Eyram NORGBEY, MSc in Environmental Science and Engineering (27, Ghana)

Eyram Norgbey

Eyram Norgbey is seeking to lower the world’s dependency on crude oil, by inserting a substitute material into asphalt. He has identified Lignin as an ideal replacement as it will lower costs, decrease environmental damage and reduce the impact of flooding.

HOHAI UNIVERSITY, CHINA

Research focus: the use of industrial waste lignin as a partial replacement of asphalt binder for sustainable road construction

Asphalt is the world’s most important binder for road construction, however its use poses significant problems. The cost of asphalt is determined by the price of crude oil, which in the past has pushed the price of a ton of asphalt to over $400. Additionally, if use continues at today’s rates, the world will run out of petroleum in 2063. Concerns have also been raised about the security of the supply of petroleum products and its impact on the environmental climate. It is therefore imperative for an alternative binding substance to be found.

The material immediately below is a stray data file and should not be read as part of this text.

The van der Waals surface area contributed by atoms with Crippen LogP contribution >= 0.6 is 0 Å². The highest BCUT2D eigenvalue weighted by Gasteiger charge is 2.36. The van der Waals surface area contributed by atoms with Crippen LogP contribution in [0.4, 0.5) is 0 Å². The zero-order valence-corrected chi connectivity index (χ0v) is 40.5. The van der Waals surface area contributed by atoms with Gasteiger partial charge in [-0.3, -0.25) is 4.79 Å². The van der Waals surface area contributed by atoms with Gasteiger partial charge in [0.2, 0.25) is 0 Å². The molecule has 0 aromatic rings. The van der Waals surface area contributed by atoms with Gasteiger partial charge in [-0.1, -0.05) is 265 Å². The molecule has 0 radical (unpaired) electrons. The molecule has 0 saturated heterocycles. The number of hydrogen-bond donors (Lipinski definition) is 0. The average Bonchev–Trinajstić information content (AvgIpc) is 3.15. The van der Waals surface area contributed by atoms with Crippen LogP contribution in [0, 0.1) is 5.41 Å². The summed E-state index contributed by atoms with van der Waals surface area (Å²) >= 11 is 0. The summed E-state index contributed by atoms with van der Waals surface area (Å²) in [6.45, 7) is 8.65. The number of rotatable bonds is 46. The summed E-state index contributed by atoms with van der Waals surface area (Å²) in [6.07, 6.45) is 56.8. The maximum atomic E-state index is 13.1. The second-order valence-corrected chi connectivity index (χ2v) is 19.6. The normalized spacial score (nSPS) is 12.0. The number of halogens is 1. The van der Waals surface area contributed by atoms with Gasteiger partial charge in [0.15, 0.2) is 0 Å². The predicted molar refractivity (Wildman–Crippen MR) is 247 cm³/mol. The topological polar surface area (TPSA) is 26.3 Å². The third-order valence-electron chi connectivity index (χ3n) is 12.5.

Eyram’s research focuses on using industrial waste material to partially replace asphalt binder to make sustainable and cheaper road surfaces, to help reduce the dependence on oil products. In his project, he is modifying asphalt with lignin, a sustainable, renewable and environmentally friendly waste biomass. Lignin is readily available, as a by-product obtained from the paper-making or corn industry, and about 50 million tons of lignin are produced annually. Asphalt modification with Lignin will produce cheaper, sustainable and environmentally-friendly composite material for sustainable permeable roads construction development. Another advantage of using lignin is that it prevents oxidation of asphalt roads over time. Oxidation reduces the lifespan of roads. Lignin is an ideal antioxidant to counteract this problem. The new biocomposite binder material will also be used to make permeable asphalt pavements for road construction in order to help manage floodwater. Eyram’s objective is to investigate the feasibility of adding 20-30 percent lignin to asphalt to produce a bio-composite material with excellent engineering properties for sustainable road pavement and storm water management.

The jury was impressed by the array of problems that Eyram’s project has the potential to solve, from lowering costs, decreasing environmental damage and reducing the impact of flooding. Eyram was also commended for his re-use of a waste substances as a means to supporting the industrial development of economically, socially and environmentally-sustainable approaches.